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Intensive Crit Care Nurs ; 70: 103206, 2022 Jun.
Article in English | MEDLINE | ID: covidwho-1878178


BACKGROUND: From the beginning, the COVID-19 pandemic increased ICU workloads and created exceptionally difficult ethical dilemmas. ICU staff around the world have been subject to high levels of moral stress, potentially leading to mental health problems. There is only limited evidence on moral distress levels and coping styles among Spanish ICU staff, and how they influenced health professionals' mental health during the pandemic. OBJECTIVES: To assess moral distress, related mental health problems (anxiety and depression), and coping styles among ICU staff during the first wave of the COVID-19 pandemic in Spain. DESIGN: Cross-sectional. SETTINGS AND PARTICIPANTS: The study setting consisted of intensive care unit and areas converted into intensive care units in public and private hospitals. A total of 434 permanent and temporary intensive care staff (reassigned due to the pandemic from other departments to units) answered an online questionnaire between March and June 2020. METHODS: Sociodemographic and job variables, moral distress, anxiety, depression, and coping mechanisms were anonymously evaluated through a self-reported questionnaire. Descriptive and correlation analyses were conducted and multivariate linear regression models were developed to explore the predictive ability of moral distress and coping on anxiety and depression. RESULTS: Moral distress during the pandemic is determined by situations related to the patient and family, the intensive care unit, and resource management of the organisations themselves. intensive care unit staff already reached moderate levels of moral distress, anxiety, and depression during the first wave of the pandemic. Temporary staff (redeployed from other units) obtained higher scores in these variables (p = 0.04, p = 0.038, and p = 0.009, respectively) than permanent staff, as well as in greater intention to leave their current position (p = 0.03). This intention was also stronger in health staff working in areas converted into intensive care units (45.2%) than in normal intensive care units (40.2%) (p = 0.02). Moral distress, coupled with primarily avoidance-oriented coping styles, explains 37% (AdR2) of the variance in anxiety and 38% (AdR2) of the variance in depression. CONCLUSIONS: Our study reveals that the emotional well-being of intensive care unit staff was already at risk during the first wave of the pandemic. The moral distress they experienced was related to anxiety and depression issues, as well as the desire to leave the profession, and should be addressed, not only in permanent staff, but also in temporary staff, redeployed to these units as reinforcement workers.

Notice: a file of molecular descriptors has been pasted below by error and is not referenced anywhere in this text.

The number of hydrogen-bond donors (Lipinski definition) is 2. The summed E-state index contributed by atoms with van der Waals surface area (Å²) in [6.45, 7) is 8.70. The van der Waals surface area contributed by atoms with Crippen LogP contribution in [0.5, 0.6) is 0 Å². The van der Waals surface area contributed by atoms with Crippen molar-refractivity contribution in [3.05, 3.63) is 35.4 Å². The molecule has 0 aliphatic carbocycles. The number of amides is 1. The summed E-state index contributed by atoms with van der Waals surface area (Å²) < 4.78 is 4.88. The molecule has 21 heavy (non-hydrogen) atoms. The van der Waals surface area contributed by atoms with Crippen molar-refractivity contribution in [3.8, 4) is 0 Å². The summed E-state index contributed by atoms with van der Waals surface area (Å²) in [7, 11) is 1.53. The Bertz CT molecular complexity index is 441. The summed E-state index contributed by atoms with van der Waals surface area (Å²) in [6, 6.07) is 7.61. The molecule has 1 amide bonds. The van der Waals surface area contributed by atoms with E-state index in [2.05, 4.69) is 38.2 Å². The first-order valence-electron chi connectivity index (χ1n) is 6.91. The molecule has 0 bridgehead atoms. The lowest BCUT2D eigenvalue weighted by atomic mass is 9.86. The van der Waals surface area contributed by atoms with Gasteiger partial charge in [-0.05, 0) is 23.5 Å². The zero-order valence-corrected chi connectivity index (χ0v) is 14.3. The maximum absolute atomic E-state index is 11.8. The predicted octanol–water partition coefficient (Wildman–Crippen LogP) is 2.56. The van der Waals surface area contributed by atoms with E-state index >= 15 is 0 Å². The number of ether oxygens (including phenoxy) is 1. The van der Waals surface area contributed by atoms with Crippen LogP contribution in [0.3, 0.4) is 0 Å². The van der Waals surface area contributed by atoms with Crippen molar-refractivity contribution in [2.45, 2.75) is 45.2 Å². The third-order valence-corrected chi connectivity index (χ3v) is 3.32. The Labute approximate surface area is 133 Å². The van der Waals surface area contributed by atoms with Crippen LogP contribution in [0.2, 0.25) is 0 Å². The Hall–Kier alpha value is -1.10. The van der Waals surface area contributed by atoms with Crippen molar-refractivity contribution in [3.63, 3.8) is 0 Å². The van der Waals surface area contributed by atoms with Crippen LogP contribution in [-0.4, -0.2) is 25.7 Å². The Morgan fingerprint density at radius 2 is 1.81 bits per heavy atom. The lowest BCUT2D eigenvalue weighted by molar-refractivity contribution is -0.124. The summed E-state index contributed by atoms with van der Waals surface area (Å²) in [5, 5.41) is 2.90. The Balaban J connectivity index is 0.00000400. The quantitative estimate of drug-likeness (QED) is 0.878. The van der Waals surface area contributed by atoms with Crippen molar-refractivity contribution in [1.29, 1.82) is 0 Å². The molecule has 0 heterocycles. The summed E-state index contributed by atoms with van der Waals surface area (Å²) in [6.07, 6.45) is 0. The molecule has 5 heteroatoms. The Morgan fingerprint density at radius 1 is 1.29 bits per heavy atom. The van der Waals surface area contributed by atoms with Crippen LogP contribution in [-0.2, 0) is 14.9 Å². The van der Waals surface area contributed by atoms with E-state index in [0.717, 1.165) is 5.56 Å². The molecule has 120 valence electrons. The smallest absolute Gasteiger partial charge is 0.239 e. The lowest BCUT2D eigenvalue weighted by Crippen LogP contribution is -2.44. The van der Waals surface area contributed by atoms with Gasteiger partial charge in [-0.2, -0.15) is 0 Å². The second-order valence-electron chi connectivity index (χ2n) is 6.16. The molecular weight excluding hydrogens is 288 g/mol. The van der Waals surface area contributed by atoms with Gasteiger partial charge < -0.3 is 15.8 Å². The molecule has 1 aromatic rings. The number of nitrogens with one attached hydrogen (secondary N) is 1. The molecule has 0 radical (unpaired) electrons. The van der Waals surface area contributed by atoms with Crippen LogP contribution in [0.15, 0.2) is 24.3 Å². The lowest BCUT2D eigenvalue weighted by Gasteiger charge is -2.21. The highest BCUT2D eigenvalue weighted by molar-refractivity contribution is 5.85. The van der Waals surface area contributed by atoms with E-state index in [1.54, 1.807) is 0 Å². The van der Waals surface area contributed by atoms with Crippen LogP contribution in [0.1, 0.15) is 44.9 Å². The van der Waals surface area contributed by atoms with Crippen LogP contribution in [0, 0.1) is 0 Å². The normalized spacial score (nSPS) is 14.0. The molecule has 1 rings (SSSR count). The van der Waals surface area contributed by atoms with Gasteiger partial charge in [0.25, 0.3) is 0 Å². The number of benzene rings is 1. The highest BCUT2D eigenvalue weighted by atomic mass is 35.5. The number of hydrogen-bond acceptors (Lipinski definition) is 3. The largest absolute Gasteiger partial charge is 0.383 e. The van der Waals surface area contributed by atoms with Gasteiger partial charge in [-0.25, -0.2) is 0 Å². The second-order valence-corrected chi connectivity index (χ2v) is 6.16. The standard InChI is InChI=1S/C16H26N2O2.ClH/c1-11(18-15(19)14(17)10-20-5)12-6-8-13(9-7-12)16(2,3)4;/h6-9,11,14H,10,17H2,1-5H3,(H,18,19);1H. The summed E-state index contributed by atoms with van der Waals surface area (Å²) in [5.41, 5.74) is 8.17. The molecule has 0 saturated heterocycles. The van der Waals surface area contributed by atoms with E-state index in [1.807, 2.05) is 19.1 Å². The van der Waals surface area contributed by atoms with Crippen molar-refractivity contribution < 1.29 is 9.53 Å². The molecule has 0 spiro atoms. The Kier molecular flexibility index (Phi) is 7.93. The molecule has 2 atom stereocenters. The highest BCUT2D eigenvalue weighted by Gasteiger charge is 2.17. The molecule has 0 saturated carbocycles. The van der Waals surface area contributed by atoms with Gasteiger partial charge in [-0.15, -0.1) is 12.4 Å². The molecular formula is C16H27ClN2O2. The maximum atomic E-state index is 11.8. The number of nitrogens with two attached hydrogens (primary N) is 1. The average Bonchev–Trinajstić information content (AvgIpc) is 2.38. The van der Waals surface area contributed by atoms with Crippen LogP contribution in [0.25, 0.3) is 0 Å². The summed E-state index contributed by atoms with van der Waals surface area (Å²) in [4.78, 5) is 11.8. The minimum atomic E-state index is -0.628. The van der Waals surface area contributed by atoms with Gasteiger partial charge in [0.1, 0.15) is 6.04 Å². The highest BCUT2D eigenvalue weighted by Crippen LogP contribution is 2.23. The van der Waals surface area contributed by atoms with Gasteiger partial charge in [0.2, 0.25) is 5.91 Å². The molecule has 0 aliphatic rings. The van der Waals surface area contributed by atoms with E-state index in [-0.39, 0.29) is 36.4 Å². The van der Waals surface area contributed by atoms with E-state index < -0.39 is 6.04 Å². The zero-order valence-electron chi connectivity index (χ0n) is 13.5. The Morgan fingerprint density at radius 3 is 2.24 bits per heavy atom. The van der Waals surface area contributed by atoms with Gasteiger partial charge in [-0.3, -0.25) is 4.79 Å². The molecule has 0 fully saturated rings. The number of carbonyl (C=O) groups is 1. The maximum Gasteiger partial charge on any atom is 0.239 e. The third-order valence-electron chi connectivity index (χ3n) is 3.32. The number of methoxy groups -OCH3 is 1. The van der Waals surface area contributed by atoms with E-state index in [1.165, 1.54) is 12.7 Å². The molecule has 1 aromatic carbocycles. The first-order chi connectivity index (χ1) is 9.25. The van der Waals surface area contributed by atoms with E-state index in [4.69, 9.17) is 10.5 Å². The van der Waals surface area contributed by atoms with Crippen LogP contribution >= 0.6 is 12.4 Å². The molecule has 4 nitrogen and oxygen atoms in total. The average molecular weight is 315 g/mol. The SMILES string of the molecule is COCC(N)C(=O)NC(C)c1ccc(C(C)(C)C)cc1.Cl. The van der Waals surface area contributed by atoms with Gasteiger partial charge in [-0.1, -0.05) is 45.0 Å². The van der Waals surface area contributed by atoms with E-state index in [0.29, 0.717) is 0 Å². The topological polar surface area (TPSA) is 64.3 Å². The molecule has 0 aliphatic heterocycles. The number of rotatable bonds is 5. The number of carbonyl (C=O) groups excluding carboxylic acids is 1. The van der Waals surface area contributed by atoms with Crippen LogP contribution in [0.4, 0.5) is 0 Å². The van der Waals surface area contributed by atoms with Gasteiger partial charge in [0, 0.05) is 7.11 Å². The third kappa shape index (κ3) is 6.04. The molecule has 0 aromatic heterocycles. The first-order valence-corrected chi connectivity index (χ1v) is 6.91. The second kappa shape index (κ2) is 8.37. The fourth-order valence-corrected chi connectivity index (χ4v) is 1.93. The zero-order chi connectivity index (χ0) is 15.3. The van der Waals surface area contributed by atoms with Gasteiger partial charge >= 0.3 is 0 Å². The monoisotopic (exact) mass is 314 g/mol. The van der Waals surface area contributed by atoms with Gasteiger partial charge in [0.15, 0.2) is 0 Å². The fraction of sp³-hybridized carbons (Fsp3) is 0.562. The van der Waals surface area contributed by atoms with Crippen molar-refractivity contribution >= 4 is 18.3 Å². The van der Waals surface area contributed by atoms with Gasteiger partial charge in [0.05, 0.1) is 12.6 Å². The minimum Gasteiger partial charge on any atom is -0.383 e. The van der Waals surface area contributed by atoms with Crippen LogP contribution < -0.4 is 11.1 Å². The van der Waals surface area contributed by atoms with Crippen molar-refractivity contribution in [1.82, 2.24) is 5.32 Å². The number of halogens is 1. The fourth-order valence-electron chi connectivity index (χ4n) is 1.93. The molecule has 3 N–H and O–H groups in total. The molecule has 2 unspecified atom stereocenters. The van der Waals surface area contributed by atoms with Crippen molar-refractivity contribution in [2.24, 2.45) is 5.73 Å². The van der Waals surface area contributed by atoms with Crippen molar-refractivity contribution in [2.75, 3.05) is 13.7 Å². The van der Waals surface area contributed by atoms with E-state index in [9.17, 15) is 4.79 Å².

COVID-19 , Psychological Distress , Adaptation, Psychological , Cross-Sectional Studies , Humans , Intensive Care Units , Morals , Pandemics , Surveys and Questionnaires
Int J Environ Res Public Health ; 18(21)2021 10 21.
Article in English | MEDLINE | ID: covidwho-1512277


Intensive care unit discharge is an important transition that impacts a patient's wellbeing. Nurses can play an essential role in this scenario, potentiating patient empowerment. A systematic review was conducted using the Preferred Reporting Items for Systematic Reviews and Meta-Analyses (the PRISMA Statement. Embase), PubMed/MEDLINE, CINAHL, Cochrane Central Register of Controlled Trials (CENTRAL), CUIDEN Plus, and LILACS databases; these were evaluated in May 2021. Two independent reviewers analyzed the studies, extracted the data, and assessed the quality of evidence. Quality of the studies included was assessed using the Cochrane risk-of-bias tool. Of the 274 articles initially identified, eight randomized controlled trials that reported on nursing interventions had mainly focused on patients' ICU discharge preparation through information and education. The creation of ICU nurse-led teams and nurses' involvement in critical care multidisciplinary teams also aimed to support patients during ICU discharge. This systematic review provides an update on the clinical practice aimed at improving the patient experience during ICU discharge. The main nursing interventions were based on information and education, as well as the development of new nursing roles. Understanding transitional needs and patient empowerment are key to making the transition easier.

Intensive Care Units , Patient Participation , Critical Care , Humans , Patient Discharge